# Can commutativity of multiplication and addition under real numbers be assumed?

• sapnpf6
In summary, the operation * defined by x*y = x + y + xy for every x,y ∈ S, where S = {x ∈ R : x ≠ -1}, is commutative because addition and multiplication are commutative in the real numbers. This is sufficient for showing that * is an abelian group.
sapnpf6

## Homework Statement

so.. let the operation * be defined as x*y = x + y + xy for every x,y ∈ S,
where S = {x ∈ R : x ≠ -1}. Now i have proven associativity, existence of an identity and inverses, all without commutativity, but i must show that this is an abelian group, so now i have to show commutativity. I know that multiplication is not always commutative, but i am not using matrices, just reals/{-1}.

## Homework Equations

the operation * is defined by x*y = x + y + xy.

## The Attempt at a Solution

i simply say that first, addition is commutative on the reals, so x+y=y+x, by the commutative law of addition of real numbers, and second that xy=yx, by the commutative law of multiplication of real numbers. this would show that x*y=y*x. Is this allowed or do i have to show commutativity without assuming addition and multiplication are commutative on real numbers? and if i have to show commutative without the assumptions above, can someone point me in the right direction on the proof?

in case i did not show enough of an attempt at a solution, here is a more detailed attempt summary...

the operation * is commutative if for every x,y∈{x∈R:x≠ -1} such that x*y = y*x.
But, x*y = x + y + xy, and
y*x = y + x + yx,
= y + x + xy (by commutative law of multiplication of real numbers)
= x + y + xy (by commutative law of addition of real numbers)
So x*y = y*x, and thus, * is commutative.

this is my original solution but i am not entirely sure whether it holds up. it seems like using the law of commutativity of multiplication/addition of real numbers might be too "flimsy" to use in this kind of proof. it would sure be great if i could hear some feedback.

You are correct in your reasoning. If x*y = x+y + xy, then y*x = x+y +yx, which holds since addition and multiplication are commutative in the reals.

so it is not necessary to prove commutativity of addition or multiplication in real numbers here? just making sure...

No, you do not have to "reinvent the wheel" for every problem. You do not have to prove the properties, that have already been proven, for the "usual" operations on the real numbers. if you are given some new operation, defined using the "usual" operations, you can assume all of the properties of the "usual" operations in order to prove (or disprove) those properites for the new operation.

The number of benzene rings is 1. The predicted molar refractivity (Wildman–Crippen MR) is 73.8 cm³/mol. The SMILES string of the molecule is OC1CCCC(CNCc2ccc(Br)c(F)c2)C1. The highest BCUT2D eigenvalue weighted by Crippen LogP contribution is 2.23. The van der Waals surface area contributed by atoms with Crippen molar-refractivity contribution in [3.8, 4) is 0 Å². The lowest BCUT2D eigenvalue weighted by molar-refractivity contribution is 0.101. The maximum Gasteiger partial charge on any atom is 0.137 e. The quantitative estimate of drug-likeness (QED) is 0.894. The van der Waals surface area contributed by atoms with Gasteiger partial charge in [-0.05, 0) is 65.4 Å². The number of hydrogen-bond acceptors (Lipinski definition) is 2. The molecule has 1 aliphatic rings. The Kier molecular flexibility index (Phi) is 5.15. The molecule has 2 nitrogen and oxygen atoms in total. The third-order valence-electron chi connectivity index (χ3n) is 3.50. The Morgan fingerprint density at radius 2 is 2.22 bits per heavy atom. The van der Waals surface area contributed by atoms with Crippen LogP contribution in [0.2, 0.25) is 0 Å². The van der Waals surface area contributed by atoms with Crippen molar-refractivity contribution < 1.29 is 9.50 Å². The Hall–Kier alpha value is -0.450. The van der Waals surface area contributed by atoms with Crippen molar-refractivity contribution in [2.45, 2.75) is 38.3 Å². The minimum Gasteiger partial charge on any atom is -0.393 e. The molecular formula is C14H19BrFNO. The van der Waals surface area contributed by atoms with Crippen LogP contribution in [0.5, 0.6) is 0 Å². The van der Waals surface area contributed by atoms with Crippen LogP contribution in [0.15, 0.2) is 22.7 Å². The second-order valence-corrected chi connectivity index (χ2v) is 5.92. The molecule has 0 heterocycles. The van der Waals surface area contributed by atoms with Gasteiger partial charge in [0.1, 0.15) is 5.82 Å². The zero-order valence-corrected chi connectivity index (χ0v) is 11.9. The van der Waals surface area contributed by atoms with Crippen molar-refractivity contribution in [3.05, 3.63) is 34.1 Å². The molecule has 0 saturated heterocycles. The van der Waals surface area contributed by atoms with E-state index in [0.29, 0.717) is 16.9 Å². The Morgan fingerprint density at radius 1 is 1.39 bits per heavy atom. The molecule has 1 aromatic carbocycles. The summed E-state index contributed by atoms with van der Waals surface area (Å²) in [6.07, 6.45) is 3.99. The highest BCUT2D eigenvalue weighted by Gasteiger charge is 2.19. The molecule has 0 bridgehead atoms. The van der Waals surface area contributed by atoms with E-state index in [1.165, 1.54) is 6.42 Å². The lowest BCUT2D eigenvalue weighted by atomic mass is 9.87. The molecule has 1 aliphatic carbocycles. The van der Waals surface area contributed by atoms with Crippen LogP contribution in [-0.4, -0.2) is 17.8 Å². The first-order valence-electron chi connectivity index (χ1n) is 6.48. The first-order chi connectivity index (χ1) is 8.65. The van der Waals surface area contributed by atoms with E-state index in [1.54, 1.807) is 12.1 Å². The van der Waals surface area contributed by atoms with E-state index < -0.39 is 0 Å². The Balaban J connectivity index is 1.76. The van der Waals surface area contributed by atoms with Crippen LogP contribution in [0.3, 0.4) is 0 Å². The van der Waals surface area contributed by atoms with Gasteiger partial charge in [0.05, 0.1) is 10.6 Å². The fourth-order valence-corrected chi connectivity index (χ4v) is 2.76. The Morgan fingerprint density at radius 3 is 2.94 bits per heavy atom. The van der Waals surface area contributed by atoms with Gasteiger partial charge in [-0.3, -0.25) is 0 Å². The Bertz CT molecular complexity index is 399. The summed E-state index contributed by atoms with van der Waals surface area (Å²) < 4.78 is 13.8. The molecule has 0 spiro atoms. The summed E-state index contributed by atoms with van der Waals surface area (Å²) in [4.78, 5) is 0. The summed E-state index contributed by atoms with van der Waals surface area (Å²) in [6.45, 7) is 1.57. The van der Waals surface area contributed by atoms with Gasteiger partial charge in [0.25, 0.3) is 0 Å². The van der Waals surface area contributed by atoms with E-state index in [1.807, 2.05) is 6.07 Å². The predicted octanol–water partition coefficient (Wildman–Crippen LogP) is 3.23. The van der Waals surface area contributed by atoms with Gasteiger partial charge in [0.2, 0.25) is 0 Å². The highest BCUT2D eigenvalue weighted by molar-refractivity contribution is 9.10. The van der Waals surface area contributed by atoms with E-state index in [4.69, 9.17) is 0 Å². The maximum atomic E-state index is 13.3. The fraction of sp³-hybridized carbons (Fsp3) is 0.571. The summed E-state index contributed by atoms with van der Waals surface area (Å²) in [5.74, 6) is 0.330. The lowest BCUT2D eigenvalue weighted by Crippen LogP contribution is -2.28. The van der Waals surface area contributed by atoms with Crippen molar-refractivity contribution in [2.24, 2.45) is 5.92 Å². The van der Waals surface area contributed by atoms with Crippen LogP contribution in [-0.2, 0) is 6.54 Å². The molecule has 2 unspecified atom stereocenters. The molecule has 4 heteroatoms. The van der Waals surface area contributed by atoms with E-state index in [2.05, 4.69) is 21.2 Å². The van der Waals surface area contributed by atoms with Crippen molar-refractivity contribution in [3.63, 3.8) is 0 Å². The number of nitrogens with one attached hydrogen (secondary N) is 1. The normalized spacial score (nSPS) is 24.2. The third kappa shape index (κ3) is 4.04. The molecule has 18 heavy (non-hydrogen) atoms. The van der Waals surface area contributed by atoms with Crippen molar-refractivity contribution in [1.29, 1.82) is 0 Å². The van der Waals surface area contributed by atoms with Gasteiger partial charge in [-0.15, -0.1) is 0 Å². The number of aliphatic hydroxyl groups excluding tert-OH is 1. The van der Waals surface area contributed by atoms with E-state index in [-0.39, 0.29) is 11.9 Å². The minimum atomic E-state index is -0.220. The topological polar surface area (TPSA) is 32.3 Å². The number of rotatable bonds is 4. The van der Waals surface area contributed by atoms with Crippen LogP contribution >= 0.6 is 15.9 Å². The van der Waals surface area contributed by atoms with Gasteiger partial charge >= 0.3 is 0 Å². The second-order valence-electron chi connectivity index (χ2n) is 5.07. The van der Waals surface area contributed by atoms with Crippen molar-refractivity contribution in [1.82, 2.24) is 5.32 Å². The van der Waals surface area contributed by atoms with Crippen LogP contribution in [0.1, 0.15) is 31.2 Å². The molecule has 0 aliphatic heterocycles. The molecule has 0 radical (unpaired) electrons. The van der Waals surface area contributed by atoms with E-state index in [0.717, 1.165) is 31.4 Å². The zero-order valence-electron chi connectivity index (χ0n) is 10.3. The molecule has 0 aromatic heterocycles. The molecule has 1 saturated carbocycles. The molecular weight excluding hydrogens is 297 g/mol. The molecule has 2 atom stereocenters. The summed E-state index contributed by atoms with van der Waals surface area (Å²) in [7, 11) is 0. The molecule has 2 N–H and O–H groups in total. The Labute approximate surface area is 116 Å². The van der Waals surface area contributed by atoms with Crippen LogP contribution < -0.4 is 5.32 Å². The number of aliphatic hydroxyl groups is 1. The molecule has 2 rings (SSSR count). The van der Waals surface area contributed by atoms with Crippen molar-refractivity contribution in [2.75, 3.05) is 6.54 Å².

## 1. What does it mean for multiplication and addition to be commutative under real numbers?

When operations such as multiplication and addition are commutative, it means that the order in which the operations are performed does not affect the final result. In other words, switching the order of the numbers being multiplied or added will not change the outcome.

## 2. Can we assume that multiplication and addition are commutative under real numbers?

Yes, we can assume this because it is a fundamental property of real numbers. This property is known as the commutative property of addition and multiplication, and it holds true for all real numbers.

## 3. Are there any exceptions to the commutativity of multiplication and addition under real numbers?

No, there are no exceptions to this property. It holds true for all real numbers, regardless of the values being multiplied or added. This property is a fundamental part of the real number system and is essential in various mathematical operations.

## 4. How is the commutativity of multiplication and addition useful in mathematics?

The commutative property of multiplication and addition is useful in simplifying mathematical expressions and solving equations. It allows us to rearrange the terms in an expression without changing the final result, making it easier to work with and manipulate equations.

## 5. Is the commutativity of multiplication and addition unique to real numbers?

No, this property also holds true for other mathematical sets, such as complex numbers, rational numbers, and integers. However, it may not hold true for all mathematical operations, such as division or subtraction.

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